Scientific curiosity that changed the lives of endometriosis patients. “It’s a Byzantine disease”

Scientific curiosity that changed the lives of endometriosis patients.  "It's a Byzantine disease"

Until recently, women with endometriosis had to wait several, sometimes a dozen or so years for a proper diagnosis. Now it takes a few days to install it. This breakthrough is thanks to scientists from the Medical University of Warsaw. We talk to Prof. about the behind-the-scenes of working on the test that revolutionized the lives of patients with endometriosis. Ph.D. n. med. Jacek Malejczyk* and dr n. biology Ilona Kałaszczyńska*.

Scientists from the Medical University of Warsaw have proven that science is a “tool” that can revolutionize not only the reality around us, but also change the lives of millions of people. They developed a pioneering test for endometriosis. Why is this discovery so special? How has the situation of women in Poland changed thanks to it? These and other questions are answered by Dr. biologist. Ilona Kalaszczyńska and prof. Ph.D. n. med. Jacek Malejczyk, scientists who worked on the breakthrough invention.

Curiosity is the first step to breakthrough discoveries

It is impossible to tell the story of any pioneering discovery without asking about its origins. They say that necessity is the mother of invention. That’s true. However, the endometriosis test developed by scientists from the Medical University of Warsaw has another very important “parent” – curiosity. Prof. mentions it in an interview with “Wprost”. Ph.D. n. med. Jacek Malejczyk.

– I became interested in endometriosis many years ago thanks to my friend, Professor Roszkowski, who once conducted research related to endometriosis at our facility. I was very interested in this matter. And I like such challenges. Problems that cannot be solved with a few simple and clear answers. Endometriosis is certainly one of them. It is an extremely complex disease that, despite the passage of time, still remains something of a mystery – notes the scientist.

At the same time, he emphasizes that science cannot exist in isolation from human affairs, and its primary goal should always be to solve problems that plague humanity. In other words, science must serve man and strive for his good. If it does not do this, it loses its basic function and becomes useless.

Endometriosis has been swept under the rug for years

Endometriosis is estimated to affect 6-10 percent of women in the general population. These numbers – as Professor Malejczyk emphasizes – do not actually reflect the actual situation. Many patients do not know that they suffer from this disease, especially when its symptoms are not severe. It is also worth noting that the symptoms of endometriosis are often quite non-specific and can be attributed to many different diseases. These include symptoms such as menstrual cycle disorders, difficulties getting pregnant, heavy and painful bleeding, or pain in the pelvic area, back or lower abdomen. All these factors make the diagnosis difficult. Until now, the only method to diagnose the disease was surgery.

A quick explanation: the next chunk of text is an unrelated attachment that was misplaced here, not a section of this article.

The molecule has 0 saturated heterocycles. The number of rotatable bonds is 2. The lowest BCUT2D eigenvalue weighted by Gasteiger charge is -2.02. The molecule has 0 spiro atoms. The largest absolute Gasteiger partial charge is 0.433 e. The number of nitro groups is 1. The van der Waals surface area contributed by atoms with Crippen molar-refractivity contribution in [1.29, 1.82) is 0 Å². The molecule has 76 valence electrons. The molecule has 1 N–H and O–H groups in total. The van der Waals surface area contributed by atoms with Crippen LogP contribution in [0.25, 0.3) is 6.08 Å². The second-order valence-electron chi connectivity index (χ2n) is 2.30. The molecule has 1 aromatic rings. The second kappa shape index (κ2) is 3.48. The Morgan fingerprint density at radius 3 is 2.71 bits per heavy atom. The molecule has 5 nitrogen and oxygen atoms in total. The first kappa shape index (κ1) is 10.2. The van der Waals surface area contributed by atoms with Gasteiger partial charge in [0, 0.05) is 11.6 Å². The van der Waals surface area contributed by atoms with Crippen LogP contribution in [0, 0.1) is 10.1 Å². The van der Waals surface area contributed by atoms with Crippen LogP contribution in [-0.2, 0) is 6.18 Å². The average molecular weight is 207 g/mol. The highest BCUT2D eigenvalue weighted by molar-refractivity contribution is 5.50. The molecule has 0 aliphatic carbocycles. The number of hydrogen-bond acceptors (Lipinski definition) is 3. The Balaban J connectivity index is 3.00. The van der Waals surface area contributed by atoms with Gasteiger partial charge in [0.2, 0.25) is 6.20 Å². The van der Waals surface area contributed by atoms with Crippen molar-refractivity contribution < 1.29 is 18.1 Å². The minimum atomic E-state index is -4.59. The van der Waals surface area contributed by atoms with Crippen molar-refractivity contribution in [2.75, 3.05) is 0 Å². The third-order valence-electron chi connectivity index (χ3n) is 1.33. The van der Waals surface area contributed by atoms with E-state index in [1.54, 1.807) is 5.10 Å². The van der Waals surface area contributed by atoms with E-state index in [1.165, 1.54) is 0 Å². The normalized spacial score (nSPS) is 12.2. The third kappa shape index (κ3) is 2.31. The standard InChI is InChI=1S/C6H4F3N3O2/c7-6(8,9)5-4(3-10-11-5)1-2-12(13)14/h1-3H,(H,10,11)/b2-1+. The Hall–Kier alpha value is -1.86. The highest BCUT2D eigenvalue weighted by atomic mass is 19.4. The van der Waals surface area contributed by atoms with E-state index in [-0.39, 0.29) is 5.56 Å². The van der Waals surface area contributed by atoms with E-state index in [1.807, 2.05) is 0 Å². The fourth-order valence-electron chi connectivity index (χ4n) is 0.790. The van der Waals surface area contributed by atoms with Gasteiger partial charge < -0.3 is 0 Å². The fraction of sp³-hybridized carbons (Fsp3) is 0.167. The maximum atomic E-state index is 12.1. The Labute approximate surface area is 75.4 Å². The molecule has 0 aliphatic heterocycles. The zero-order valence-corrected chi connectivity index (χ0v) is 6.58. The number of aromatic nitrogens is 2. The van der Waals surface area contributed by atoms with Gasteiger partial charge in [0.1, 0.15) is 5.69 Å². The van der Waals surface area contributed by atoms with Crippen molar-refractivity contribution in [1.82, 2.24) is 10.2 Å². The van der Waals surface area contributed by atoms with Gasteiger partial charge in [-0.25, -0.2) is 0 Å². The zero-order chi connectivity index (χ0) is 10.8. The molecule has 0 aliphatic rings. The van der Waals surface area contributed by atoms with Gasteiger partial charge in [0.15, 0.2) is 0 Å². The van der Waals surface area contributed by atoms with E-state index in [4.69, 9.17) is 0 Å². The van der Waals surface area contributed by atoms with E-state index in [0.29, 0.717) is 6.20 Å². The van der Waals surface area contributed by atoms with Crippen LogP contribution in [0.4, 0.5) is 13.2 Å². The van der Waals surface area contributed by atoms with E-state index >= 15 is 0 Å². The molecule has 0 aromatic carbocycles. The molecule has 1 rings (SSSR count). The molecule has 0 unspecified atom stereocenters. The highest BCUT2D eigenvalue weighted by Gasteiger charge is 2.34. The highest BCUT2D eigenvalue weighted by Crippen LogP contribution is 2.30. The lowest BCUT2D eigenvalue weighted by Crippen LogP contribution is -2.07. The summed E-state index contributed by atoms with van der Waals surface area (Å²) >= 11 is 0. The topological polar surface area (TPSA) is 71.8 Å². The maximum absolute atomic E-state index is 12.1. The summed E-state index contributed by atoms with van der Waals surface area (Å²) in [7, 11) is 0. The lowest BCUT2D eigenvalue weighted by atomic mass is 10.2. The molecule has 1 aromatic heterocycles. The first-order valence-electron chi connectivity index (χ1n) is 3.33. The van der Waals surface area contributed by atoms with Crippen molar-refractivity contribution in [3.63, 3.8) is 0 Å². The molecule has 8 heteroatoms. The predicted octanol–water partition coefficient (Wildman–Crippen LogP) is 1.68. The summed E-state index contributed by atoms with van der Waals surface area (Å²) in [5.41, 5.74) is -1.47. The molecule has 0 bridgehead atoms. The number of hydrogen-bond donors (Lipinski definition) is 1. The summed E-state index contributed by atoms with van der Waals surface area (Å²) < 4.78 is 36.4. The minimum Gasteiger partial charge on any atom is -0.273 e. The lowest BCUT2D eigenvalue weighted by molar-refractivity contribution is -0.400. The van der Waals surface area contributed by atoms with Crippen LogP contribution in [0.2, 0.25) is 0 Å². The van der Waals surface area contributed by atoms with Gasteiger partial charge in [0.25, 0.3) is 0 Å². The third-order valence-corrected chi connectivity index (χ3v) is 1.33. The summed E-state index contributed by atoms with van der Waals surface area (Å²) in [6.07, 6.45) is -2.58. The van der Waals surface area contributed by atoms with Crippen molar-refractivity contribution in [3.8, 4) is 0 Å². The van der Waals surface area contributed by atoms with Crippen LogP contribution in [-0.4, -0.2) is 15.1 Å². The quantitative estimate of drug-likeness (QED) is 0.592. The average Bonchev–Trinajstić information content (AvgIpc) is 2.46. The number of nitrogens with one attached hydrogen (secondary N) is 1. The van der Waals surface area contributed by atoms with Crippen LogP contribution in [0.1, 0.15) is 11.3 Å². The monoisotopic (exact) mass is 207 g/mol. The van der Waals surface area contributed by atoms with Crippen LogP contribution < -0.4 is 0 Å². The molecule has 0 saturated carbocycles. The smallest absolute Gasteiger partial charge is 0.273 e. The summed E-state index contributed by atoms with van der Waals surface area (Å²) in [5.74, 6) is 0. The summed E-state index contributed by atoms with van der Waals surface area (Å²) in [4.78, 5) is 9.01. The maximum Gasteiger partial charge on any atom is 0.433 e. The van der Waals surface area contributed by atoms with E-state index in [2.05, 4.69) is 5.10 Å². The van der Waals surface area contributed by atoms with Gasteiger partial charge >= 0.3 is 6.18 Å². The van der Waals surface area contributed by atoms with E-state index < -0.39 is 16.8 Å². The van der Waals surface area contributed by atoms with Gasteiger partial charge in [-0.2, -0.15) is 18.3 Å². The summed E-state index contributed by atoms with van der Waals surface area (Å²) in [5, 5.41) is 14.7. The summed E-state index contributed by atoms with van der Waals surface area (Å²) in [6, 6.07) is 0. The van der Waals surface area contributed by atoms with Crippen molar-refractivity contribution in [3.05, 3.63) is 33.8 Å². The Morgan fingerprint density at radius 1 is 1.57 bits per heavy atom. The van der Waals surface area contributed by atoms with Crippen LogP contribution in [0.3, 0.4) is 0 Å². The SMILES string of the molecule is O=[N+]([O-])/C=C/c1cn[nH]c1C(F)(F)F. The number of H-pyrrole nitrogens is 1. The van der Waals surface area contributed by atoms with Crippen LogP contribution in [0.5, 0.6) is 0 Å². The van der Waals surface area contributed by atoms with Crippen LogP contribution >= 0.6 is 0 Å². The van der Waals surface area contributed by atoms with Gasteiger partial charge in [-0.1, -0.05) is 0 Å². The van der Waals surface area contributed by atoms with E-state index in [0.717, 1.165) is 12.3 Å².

– The symptoms of endometriosis have been known for a long time, but for a very long time they were ignored by doctors who believed that this type of ailments were typical for women and nothing could be done about it. This is the “beauty” of women. Meanwhile, it must be clearly stated that endometriosis is not a “beauty” of women, but a condition that must be dealt with. And that’s what it’s all about, says Professor Malejczyk.

The test that revolutionized the diagnosis of endometriosis

An extremely important step that brings scientists closer to “taming” endometriosis is the invention of a test that allows for quick and effective diagnosis of the disease. This is the first such sensitive and precise “tool” for diagnosing this insidious disease. What is the whole procedure? To answer the question, it is necessary to mention the potential causes of endometriosis. It is assumed that in most cases the disease is caused by the so-called retrograde menstruation. In every woman, menstrual blood together with endometrial tissues are excreted outside the body. At the same time, part of this secretion flows back into the body cavities, where it is eliminated, among others, by cells of the immune system.

– In patients suffering from endometriosis, this mechanism works incorrectly. The body is unable to eliminate “retracted” cells. As a result, they survive and create disease outbreaks. Then we can assume, and we followed this lead, that the cause of endometriosis lies in the endometrial cells. For many years, there was no difference in the structure of endometrial cells in sick and healthy women. However, it turns out that endometrial cells in women with endometriosis show increased expression of the FUT4 enzyme. Our test allows us to detect the expression of the gene encoding this enzyme – explains Professor Malejczyk.

All you need to do is perform a biopsy of the uterine mucosa. It is a relatively simple and minimally invasive procedure. The gynecologist inserts a thin, flexible tool resembling a pipette or syringe into the endometrium and collects diagnostic material for testing. This method of obtaining endometrium is used, among others, in the diagnosis of cancer and hormonal disorders. The procedure itself – as emphasized by Dr. Ilona Kalaszczyńska – is generally not associated with much pain or discomfort (but this is an individual matter).